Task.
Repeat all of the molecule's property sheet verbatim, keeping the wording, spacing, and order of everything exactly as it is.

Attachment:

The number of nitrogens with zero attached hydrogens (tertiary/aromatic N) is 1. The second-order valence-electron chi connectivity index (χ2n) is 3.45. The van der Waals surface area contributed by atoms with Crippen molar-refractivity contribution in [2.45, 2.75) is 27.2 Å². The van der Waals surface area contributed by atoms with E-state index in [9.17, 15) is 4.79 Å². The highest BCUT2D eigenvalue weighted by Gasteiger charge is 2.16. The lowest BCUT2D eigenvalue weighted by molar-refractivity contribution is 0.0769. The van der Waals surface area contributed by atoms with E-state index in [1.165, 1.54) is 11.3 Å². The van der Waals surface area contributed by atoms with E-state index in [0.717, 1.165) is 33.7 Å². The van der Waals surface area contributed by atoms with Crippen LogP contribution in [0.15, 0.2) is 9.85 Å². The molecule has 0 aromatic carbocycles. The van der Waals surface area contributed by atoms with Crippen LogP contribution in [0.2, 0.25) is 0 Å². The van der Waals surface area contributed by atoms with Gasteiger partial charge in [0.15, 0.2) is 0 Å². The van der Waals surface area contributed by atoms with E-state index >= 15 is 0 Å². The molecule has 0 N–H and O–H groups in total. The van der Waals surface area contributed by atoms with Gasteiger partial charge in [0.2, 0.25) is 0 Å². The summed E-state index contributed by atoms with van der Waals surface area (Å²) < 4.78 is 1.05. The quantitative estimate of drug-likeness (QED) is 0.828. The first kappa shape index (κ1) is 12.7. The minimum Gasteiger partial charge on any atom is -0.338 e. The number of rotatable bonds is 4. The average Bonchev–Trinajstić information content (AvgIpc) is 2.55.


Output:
The number of nitrogens with zero attached hydrogens (tertiary/aromatic N) is 1. The second-order valence-electron chi connectivity index (χ2n) is 3.45. The van der Waals surface area contributed by atoms with Crippen molar-refractivity contribution in [2.45, 2.75) is 27.2 Å². The van der Waals surface area contributed by atoms with E-state index in [9.17, 15) is 4.79 Å². The highest BCUT2D eigenvalue weighted by Gasteiger charge is 2.16. The lowest BCUT2D eigenvalue weighted by molar-refractivity contribution is 0.0769. The van der Waals surface area contributed by atoms with E-state index in [1.165, 1.54) is 11.3 Å². The van der Waals surface area contributed by atoms with E-state index in [0.717, 1.165) is 33.7 Å². The van der Waals surface area contributed by atoms with Crippen LogP contribution in [0.15, 0.2) is 9.85 Å². The molecule has 0 aromatic carbocycles. The van der Waals surface area contributed by atoms with Crippen LogP contribution in [0.2, 0.25) is 0 Å². The van der Waals surface area contributed by atoms with Gasteiger partial charge in [0.15, 0.2) is 0 Å². The van der Waals surface area contributed by atoms with E-state index >= 15 is 0 Å². The molecule has 0 N–H and O–H groups in total. The van der Waals surface area contributed by atoms with Gasteiger partial charge in [0.2, 0.25) is 0 Å². The summed E-state index contributed by atoms with van der Waals surface area (Å²) < 4.78 is 1.05. The quantitative estimate of drug-likeness (QED) is 0.828. The first kappa shape index (κ1) is 12.7. The minimum Gasteiger partial charge on any atom is -0.338 e. The number of rotatable bonds is 4. The average Bonchev–Trinajstić information content (AvgIpc) is 2.55.